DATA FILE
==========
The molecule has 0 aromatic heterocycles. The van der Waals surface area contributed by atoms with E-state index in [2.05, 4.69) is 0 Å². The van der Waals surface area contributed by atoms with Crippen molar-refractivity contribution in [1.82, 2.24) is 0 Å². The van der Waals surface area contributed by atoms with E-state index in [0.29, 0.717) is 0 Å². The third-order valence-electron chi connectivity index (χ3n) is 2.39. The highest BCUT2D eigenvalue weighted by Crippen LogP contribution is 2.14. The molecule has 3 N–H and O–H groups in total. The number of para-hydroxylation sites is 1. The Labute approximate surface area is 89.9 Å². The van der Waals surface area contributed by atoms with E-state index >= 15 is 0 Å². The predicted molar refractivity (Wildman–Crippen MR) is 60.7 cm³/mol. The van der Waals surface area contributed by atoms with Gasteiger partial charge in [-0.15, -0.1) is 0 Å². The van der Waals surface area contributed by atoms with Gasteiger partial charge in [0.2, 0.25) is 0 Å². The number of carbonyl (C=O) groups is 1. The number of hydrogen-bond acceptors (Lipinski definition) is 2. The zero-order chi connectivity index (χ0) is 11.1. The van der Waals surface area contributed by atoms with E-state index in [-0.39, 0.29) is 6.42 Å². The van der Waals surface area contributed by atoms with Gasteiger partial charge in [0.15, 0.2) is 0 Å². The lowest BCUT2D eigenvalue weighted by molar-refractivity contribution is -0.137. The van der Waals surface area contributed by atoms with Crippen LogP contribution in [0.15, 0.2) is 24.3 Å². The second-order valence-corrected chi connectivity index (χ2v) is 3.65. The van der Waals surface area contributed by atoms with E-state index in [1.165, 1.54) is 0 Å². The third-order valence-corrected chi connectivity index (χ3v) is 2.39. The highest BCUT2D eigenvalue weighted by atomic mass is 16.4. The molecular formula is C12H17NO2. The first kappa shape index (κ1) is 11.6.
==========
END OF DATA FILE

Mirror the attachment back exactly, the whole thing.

The molecule has 0 aromatic heterocycles. The van der Waals surface area contributed by atoms with E-state index in [2.05, 4.69) is 0 Å². The van der Waals surface area contributed by atoms with Crippen molar-refractivity contribution in [1.82, 2.24) is 0 Å². The van der Waals surface area contributed by atoms with E-state index in [0.29, 0.717) is 0 Å². The third-order valence-electron chi connectivity index (χ3n) is 2.39. The highest BCUT2D eigenvalue weighted by Crippen LogP contribution is 2.14. The molecule has 3 N–H and O–H groups in total. The number of para-hydroxylation sites is 1. The Labute approximate surface area is 89.9 Å². The van der Waals surface area contributed by atoms with E-state index >= 15 is 0 Å². The predicted molar refractivity (Wildman–Crippen MR) is 60.7 cm³/mol. The van der Waals surface area contributed by atoms with Gasteiger partial charge in [-0.15, -0.1) is 0 Å². The van der Waals surface area contributed by atoms with Gasteiger partial charge in [0.2, 0.25) is 0 Å². The number of carbonyl (C=O) groups is 1. The number of hydrogen-bond acceptors (Lipinski definition) is 2. The zero-order chi connectivity index (χ0) is 11.1. The van der Waals surface area contributed by atoms with E-state index in [-0.39, 0.29) is 6.42 Å². The van der Waals surface area contributed by atoms with Gasteiger partial charge in [0.15, 0.2) is 0 Å². The lowest BCUT2D eigenvalue weighted by molar-refractivity contribution is -0.137. The van der Waals surface area contributed by atoms with Crippen LogP contribution in [0.15, 0.2) is 24.3 Å². The second-order valence-corrected chi connectivity index (χ2v) is 3.65. The van der Waals surface area contributed by atoms with E-state index in [1.165, 1.54) is 0 Å². The third-order valence-corrected chi connectivity index (χ3v) is 2.39. The highest BCUT2D eigenvalue weighted by atomic mass is 16.4. The molecular formula is C12H17NO2. The first kappa shape index (κ1) is 11.6.